Like many luxury hotels, Mandarin Oriental in Knightsbridge is home to several reputable restaurants, including Dinner by Heston Blumenthal, where Chef Savla took me for my birthday meal a few years ago, and Bar Boulud. Chef-owner Daniel Boulud has opened numerous ventures around the world – New York, Miami and Singapore to name a few – but BB is his sole spot in London. After hearing rave reviews from a foodie friend (FF), my sister (MM) and I decided that this was the ideal location for a long overdue catch up.
Ambiance and decor
The long, curvaceous bar is the first thing you see as you enter before your eyes are drawn to the seductive wine cellar on the left, flanked by obscenely large bottles; the restaurant opens one melchior (18L) a week and serves it by the glass. There are some open-ended booths en route to the dining area, which is split into two areas, with the back section adjacent to the open kitchen. Counter seating is also available for those who enjoy being on the front row. The atmosphere is NY-style steakhouse meets glamorous wine bar.
The hostess offered to take my coat on arrival, but didn’t hear MM say that she also wanted to check hers in. Service was smooth after this minor mishap, and our waiter Gabriele was incredibly patient while we deliberated at length over the tempting options. His cheerful personality immediately put us at ease as he discussed what he himself liked about our choices, asked what we thought of them at the end of each course and successfully persuaded us to round off dinner with something sweet.
Food and drink
We went early on Saturday evening as we were initially tempted by the Menu Bouchon (2 courses at £18; 3 for £21). However, I’d had a burger craving all week and MM had a hankering for lamb, so we chose à la carte. The decision took longer than necessary as we got sidetracked by baguette slices with the perfect crusty exterior to fluffy interior ratio.
For starters, FF had recommended gougères: light, Gruyère-flavoured balls which seemed to dissolve on the tongue and had you greedily reaching out for more.
BB offer 3 beef burgers: Yankee, Piggie and “BB”. Starting at £17, they don’t come cheap, but if you’re going gourmet, no-one does it quite like the French. With this is mind, and my natural bias for all things Francophile, I jumped in at the deep end with the BB burger. Sandwiched between a toasted black onion seed bun, the thick 8oz patty came rare and was juicy and flavourful. Topped with seared foie gras and short ribs, adding a slightly fatty velvetiness to proceedings, this was one tasty tower of food. I did try eating it with my hands, but since there was no way of doing so with dignity, the cutlery had to get involved. The pommes frites would’ve been spot on if they’d been a touch crunchier.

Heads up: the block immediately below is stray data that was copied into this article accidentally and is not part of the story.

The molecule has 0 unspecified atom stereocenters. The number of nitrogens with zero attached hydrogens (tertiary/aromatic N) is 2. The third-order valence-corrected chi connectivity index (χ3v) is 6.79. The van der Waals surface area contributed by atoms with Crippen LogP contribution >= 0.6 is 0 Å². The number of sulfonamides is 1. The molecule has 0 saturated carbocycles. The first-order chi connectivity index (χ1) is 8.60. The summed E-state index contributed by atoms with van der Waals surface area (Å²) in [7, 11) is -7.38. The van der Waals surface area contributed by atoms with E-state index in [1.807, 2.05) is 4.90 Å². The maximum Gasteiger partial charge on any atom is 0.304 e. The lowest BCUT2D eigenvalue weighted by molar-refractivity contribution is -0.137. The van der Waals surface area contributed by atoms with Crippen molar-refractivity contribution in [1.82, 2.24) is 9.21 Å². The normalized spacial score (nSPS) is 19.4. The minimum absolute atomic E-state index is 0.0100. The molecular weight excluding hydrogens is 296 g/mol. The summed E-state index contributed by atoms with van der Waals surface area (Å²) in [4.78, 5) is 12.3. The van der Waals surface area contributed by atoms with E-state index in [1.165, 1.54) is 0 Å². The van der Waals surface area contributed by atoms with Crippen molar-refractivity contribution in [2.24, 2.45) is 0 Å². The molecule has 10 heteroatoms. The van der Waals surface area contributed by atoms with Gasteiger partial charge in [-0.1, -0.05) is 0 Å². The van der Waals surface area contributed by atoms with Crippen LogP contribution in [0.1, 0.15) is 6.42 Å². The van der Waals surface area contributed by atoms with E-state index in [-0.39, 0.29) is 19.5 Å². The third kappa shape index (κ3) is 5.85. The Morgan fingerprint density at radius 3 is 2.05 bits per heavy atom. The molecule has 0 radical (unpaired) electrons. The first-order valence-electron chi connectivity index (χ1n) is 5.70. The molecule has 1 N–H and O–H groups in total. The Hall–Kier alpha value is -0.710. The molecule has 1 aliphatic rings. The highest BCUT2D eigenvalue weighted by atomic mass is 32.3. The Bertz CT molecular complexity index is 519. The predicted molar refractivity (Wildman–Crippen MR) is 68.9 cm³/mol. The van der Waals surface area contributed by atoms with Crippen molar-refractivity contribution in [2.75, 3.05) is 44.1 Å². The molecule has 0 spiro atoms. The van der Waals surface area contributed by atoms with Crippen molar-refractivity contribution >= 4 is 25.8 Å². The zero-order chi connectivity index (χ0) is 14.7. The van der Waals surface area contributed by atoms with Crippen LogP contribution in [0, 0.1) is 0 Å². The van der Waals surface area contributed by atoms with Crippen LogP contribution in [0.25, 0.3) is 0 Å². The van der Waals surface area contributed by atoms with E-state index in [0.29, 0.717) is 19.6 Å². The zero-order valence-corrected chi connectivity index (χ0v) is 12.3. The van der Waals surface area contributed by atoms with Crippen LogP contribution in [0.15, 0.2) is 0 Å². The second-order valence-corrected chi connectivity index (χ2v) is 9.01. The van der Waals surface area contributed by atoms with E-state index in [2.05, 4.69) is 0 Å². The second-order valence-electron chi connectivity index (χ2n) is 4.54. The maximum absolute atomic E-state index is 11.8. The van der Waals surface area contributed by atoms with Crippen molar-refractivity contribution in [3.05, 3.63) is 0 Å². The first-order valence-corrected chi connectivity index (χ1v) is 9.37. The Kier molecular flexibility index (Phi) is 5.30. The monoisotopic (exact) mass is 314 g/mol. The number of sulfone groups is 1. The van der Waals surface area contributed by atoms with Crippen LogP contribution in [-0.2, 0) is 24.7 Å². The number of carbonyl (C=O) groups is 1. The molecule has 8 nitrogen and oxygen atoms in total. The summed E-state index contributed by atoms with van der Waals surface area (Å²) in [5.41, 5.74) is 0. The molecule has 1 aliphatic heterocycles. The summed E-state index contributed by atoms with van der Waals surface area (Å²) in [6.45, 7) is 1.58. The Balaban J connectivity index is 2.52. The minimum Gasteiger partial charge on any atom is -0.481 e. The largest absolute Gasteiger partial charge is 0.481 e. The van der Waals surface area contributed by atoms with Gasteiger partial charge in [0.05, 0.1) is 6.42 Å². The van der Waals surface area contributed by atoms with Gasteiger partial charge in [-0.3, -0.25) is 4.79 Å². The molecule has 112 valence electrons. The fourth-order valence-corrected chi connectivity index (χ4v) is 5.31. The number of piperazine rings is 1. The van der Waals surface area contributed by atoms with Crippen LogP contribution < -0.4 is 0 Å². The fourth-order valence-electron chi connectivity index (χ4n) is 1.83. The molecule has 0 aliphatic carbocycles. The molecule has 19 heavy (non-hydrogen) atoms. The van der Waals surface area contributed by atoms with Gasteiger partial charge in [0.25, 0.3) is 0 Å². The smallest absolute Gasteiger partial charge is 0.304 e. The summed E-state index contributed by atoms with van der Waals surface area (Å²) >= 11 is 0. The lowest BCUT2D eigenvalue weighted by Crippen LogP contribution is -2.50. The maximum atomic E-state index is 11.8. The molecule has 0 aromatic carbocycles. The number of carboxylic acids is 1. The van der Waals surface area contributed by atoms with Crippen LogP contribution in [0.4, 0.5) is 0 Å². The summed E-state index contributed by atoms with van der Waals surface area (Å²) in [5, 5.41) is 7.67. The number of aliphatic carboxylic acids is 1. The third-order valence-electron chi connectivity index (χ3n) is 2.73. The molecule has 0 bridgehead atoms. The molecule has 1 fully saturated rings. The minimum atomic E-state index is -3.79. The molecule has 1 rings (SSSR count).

The Agneau Rôti expertly combined colour, flavours and textures with Gallic flair. The sweetness from the pea purée and sugar snaps complemented the rich, tender slices of lamb rump, which were delicately fanned out on top. White anchovy and confit tomatoes are interspersed, and their sharpness completed the picture. Our wine (Fabre Montmayou, Malbec Grand Reserva, Mendoza, Argentina, 2012) matched both dishes well.
MM has a very soft spot for dark chocolate and is drinking more coffee these days, so “Le French Coffee” was singled out. A hot Armagnac and Kahlua sauce was poured over a dark chocolate sphere at the table, slowly melting the dome to reveal coffee ice cream and “crispy pearls”. The result is a tempestuous yet successful marriage of sweetness, creaminess and intensity.
My assortment of macarons was a less exciting affair, but I’d have struggled to eat an entire dessert after that burger. The trio included coconut, violet and hazelnut, and I started with the latter; not the best move as it was dense and chewy, creating a poor first impression. The violet was an improvement, with a light and crispy coating and soft, fruity centre. Finally, the coconut was subtle at first then caught you by surprise with a hidden hint of orange in the middle.
For me, a pleasurable dining experience is the result of the following components (in no particular order): good company, delicious food, memorable surroundings and friendly, engaging service. Bar Boulud ticked all of these boxes, and I’d heartily recommend a visit for business and pleasure alike. I went in with pretty high expectations of the food, especially the burgers, which were exceeded apart from a couple of disappointments. However, they were trivial and can be easily overlooked since the overriding memory is of a fantastic evening.
Budget: £50 pp (including 12.5% service).